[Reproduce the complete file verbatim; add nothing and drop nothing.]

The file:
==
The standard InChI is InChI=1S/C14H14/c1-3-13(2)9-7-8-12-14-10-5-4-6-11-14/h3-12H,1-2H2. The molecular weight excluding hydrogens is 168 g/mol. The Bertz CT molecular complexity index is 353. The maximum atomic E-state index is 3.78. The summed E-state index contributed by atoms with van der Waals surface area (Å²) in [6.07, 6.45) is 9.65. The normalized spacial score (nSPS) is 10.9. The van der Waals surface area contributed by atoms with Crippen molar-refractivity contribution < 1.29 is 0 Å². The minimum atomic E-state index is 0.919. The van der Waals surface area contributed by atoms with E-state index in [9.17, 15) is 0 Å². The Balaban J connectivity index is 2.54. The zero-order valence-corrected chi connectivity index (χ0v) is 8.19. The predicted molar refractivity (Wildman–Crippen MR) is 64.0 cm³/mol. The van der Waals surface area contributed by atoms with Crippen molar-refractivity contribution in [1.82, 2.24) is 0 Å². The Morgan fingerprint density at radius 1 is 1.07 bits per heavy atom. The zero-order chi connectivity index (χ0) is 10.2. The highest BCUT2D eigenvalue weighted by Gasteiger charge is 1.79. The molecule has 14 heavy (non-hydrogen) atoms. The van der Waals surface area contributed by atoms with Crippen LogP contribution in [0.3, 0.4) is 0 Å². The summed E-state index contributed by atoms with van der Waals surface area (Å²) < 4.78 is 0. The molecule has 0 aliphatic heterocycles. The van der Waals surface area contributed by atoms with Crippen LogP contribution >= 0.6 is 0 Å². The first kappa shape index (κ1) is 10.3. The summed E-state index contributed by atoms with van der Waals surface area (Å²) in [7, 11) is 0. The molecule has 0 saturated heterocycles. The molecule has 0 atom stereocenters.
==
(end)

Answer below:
The standard InChI is InChI=1S/C14H14/c1-3-13(2)9-7-8-12-14-10-5-4-6-11-14/h3-12H,1-2H2. The molecular weight excluding hydrogens is 168 g/mol. The Bertz CT molecular complexity index is 353. The maximum atomic E-state index is 3.78. The summed E-state index contributed by atoms with van der Waals surface area (Å²) in [6.07, 6.45) is 9.65. The normalized spacial score (nSPS) is 10.9. The van der Waals surface area contributed by atoms with Crippen molar-refractivity contribution < 1.29 is 0 Å². The minimum atomic E-state index is 0.919. The van der Waals surface area contributed by atoms with E-state index in [9.17, 15) is 0 Å². The Balaban J connectivity index is 2.54. The zero-order valence-corrected chi connectivity index (χ0v) is 8.19. The predicted molar refractivity (Wildman–Crippen MR) is 64.0 cm³/mol. The van der Waals surface area contributed by atoms with Crippen molar-refractivity contribution in [1.82, 2.24) is 0 Å². The Morgan fingerprint density at radius 1 is 1.07 bits per heavy atom. The zero-order chi connectivity index (χ0) is 10.2. The highest BCUT2D eigenvalue weighted by Gasteiger charge is 1.79. The molecule has 14 heavy (non-hydrogen) atoms. The van der Waals surface area contributed by atoms with Crippen LogP contribution in [0.3, 0.4) is 0 Å². The summed E-state index contributed by atoms with van der Waals surface area (Å²) < 4.78 is 0. The molecule has 0 aliphatic heterocycles. The van der Waals surface area contributed by atoms with Crippen LogP contribution >= 0.6 is 0 Å². The first kappa shape index (κ1) is 10.3. The summed E-state index contributed by atoms with van der Waals surface area (Å²) in [7, 11) is 0. The molecule has 0 saturated heterocycles. The molecule has 0 atom stereocenters.